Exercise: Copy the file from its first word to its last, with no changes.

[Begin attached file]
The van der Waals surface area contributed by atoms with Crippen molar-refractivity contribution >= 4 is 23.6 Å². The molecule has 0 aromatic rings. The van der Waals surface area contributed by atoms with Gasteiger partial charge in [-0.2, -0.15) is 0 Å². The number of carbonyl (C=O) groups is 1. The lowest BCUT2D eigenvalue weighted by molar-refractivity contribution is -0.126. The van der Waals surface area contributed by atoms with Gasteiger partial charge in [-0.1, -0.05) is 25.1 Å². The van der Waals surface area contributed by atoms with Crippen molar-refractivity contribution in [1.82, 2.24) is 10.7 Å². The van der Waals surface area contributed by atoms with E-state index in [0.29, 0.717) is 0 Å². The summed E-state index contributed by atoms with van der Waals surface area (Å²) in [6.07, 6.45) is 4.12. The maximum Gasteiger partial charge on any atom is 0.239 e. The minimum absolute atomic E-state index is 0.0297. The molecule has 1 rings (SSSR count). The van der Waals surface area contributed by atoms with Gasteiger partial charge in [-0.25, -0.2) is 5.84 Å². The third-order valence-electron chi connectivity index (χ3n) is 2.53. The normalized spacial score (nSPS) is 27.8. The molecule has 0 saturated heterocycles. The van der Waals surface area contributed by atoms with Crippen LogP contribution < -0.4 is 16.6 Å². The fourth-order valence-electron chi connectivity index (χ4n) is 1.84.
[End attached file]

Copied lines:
The van der Waals surface area contributed by atoms with Crippen molar-refractivity contribution >= 4 is 23.6 Å². The molecule has 0 aromatic rings. The van der Waals surface area contributed by atoms with Gasteiger partial charge in [-0.2, -0.15) is 0 Å². The number of carbonyl (C=O) groups is 1. The lowest BCUT2D eigenvalue weighted by molar-refractivity contribution is -0.126. The van der Waals surface area contributed by atoms with Gasteiger partial charge in [-0.1, -0.05) is 25.1 Å². The van der Waals surface area contributed by atoms with Crippen molar-refractivity contribution in [1.82, 2.24) is 10.7 Å². The van der Waals surface area contributed by atoms with E-state index in [0.29, 0.717) is 0 Å². The summed E-state index contributed by atoms with van der Waals surface area (Å²) in [6.07, 6.45) is 4.12. The maximum Gasteiger partial charge on any atom is 0.239 e. The minimum absolute atomic E-state index is 0.0297. The molecule has 1 rings (SSSR count). The van der Waals surface area contributed by atoms with Gasteiger partial charge in [-0.25, -0.2) is 5.84 Å². The third-order valence-electron chi connectivity index (χ3n) is 2.53. The normalized spacial score (nSPS) is 27.8. The molecule has 0 saturated heterocycles. The van der Waals surface area contributed by atoms with Crippen LogP contribution < -0.4 is 16.6 Å². The fourth-order valence-electron chi connectivity index (χ4n) is 1.84.